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Greening a City

A GIS-based decision support tool
by

Jenny Gnan

on 27 April 2010

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Transcript of Greening a City

1. Introduction 2. Background / Lit Review 3. The Design - Methods and Procedures 4. Expected Challenges What is a green roof?

Research problem

Purpose of the research Green roof - types An extensive green roof has low lying plants designed to provide maximum groundcover, water retention, erosion resistance, and respirative transpiration of moisture. Extensive green roofs usually use plants with foliage from 2 to 6 inches and from 2 to 4 inches of soil.




An intensive green roof is intended to be more of a natural landscape, installed on a rooftop. Intensive green roofs may use plants with foliage from 1 to 15 feet and may require several feet of soil depth. Research Problem Studies focussing on construction of green roofs or their benefits...
Studies focussing on economics of green roofs...
"....a focus on developing smart tools for policy makers and developers is required"


(Taylor, 2007; City of Toronto, 2005) The intent of this research is to plan and develop a GIS-based decision-making support tool for policy-makers that will identify suitable sites for green roofs within a city and calculate the related benefits Purpose of Research 1. Considerations for Suitability Model



2. Identifying and Monetizing Benefits 1. Considerations for Suitability Model Building-use:
Residential, Commercial, Industrial, etc
Roof Slope:
Flat roofs 350-m2 of roof area
Lower roof slope (lower Curve Number) result in lower runoff
Acoustical benefits with low roof slope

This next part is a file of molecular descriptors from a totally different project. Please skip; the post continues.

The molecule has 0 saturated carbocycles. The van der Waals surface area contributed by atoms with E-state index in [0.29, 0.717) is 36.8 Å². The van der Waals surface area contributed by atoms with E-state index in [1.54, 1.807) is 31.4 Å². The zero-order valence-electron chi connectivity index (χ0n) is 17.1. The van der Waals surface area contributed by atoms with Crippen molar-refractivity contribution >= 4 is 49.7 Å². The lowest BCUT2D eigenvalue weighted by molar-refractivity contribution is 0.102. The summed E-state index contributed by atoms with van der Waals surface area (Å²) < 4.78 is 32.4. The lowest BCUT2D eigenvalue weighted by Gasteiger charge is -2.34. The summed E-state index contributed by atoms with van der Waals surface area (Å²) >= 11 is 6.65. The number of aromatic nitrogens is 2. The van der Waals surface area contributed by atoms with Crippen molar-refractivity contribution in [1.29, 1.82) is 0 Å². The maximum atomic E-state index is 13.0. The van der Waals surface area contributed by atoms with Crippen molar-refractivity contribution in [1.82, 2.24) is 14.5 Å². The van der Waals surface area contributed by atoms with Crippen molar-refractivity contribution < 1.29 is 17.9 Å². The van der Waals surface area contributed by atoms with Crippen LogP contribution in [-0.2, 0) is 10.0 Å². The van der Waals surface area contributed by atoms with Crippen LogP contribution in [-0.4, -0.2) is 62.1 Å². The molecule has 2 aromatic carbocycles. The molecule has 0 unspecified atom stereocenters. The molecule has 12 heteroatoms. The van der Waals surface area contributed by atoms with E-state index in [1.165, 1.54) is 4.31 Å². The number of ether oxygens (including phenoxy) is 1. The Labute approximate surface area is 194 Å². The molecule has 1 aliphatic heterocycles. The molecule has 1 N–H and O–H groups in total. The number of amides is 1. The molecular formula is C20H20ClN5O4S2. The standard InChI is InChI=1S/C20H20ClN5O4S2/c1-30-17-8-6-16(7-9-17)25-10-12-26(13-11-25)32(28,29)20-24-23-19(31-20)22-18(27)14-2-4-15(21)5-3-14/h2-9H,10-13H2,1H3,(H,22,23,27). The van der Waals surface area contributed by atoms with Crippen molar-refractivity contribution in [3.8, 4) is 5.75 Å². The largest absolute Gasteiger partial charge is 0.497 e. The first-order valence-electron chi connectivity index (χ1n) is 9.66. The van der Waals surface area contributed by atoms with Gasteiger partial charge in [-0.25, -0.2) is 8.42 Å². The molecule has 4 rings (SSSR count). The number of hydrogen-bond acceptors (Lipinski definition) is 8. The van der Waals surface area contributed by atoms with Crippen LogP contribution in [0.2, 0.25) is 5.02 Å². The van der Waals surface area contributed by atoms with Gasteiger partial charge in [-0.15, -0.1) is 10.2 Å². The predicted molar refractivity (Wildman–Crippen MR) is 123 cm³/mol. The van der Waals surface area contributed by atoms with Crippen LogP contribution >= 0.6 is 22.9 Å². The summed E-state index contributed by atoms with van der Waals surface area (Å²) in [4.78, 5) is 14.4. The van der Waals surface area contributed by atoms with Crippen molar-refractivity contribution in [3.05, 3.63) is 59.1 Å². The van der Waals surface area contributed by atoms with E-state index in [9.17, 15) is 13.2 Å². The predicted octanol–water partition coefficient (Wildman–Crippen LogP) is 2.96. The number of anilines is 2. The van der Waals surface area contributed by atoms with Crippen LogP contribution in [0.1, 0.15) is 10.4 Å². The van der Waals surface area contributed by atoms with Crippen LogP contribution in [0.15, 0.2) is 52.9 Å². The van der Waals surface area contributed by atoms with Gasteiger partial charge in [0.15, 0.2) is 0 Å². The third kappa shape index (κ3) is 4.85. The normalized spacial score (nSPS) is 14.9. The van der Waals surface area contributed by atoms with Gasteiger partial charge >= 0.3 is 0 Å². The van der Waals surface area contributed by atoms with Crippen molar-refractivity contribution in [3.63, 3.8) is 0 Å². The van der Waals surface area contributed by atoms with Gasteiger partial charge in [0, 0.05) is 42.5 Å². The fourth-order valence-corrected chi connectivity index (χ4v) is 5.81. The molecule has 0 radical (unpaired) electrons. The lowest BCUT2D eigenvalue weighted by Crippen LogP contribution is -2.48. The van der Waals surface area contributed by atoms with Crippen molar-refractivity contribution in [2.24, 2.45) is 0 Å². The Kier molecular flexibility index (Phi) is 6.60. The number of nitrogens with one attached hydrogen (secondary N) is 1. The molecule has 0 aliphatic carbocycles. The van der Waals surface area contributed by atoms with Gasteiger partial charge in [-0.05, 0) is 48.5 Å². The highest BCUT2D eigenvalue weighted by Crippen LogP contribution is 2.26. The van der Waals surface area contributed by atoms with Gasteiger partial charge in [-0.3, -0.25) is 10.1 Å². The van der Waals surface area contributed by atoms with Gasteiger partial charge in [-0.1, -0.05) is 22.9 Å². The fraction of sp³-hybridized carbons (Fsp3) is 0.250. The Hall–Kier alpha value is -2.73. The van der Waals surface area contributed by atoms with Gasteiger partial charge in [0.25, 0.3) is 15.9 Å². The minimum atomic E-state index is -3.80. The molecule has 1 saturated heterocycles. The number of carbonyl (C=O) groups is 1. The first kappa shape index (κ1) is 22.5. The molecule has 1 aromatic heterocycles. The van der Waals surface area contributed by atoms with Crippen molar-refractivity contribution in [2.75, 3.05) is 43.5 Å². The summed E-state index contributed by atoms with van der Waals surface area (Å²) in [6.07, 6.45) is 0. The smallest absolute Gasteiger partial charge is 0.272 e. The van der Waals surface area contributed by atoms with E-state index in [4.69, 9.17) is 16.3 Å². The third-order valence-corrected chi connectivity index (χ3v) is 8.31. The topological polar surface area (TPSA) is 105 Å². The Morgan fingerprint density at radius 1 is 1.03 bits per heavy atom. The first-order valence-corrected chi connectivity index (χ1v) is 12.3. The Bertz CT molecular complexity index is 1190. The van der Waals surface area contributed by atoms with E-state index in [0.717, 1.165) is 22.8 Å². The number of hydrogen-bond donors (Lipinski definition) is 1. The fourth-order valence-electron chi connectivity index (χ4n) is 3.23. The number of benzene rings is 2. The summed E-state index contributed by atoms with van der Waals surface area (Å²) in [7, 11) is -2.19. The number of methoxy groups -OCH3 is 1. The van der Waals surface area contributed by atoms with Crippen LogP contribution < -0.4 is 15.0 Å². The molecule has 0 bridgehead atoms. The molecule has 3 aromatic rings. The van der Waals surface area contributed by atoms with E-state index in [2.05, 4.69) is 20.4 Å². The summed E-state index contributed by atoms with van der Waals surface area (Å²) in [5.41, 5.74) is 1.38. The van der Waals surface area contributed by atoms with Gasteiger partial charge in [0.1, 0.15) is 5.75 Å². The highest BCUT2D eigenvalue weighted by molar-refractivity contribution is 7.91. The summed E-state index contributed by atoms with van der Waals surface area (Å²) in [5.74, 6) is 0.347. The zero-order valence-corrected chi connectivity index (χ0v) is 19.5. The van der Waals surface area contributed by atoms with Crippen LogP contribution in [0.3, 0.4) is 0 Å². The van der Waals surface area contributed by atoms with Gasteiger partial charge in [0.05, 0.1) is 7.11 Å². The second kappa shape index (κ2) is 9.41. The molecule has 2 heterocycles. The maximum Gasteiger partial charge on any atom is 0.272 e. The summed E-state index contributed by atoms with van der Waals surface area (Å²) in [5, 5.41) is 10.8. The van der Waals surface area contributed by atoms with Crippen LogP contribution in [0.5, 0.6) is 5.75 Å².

Type of Green roof:
Residential vs commercial
Intensive ($$) vs extensive

2. Identifying and Monetizing Benefits Stormwater runoff is decreased
Impacts combine sewer overflow (CSO)
Stormwater treatment costs lowered
Hydrological Simulation Program (HSPF) or HYDRUS-1D
Improved air quality
reduction in Airborne particulate matter (pm)
reduction in Greenhouse gases (03, C02, No)
Urban heat island effect
air temperature lowered by 0.1 to 1.5 °F
Lowering energy demands
Green amenity spaces & Aesthetic impacts
Meaningful contact and access to nature/green space
Lowers stress, increase ability to focus, generate creative ideas
Habitat preservation




The tool will include two distinct portions: The suitability model and the benefit quantification model.

City of Buffalo is the case study




ESRI ArcGIS 9/10.x desktop applications and Microsoft VB.net.

Anticipated data layers
Land use and/or zoning
Building footprint and building height
Building-use or type
Watershed & Average precipitation data

Monetizing Benefits
Hydrological Simulation Program
Pollutant and erosion reduction benefit equations
Sustainable Drainage Systems Model (SUDS)
USDA Urban Forest Effects / Dry-Deposition model (UFORE-D)
Direct/Indirect Energy Savings (e.g cost of electricity ~$0.1017 per kWh)



Proposed Mock-up of ArcGIS Tool



Standardizing GIS data and rules for monetizing benefits across many cities

Targeting policy-makers

Tool needs to account for realistic expectations - # and acreage of green roofs

Follow-up research on outcomes of tool required




Greening a City: A decision-support tool
Full transcript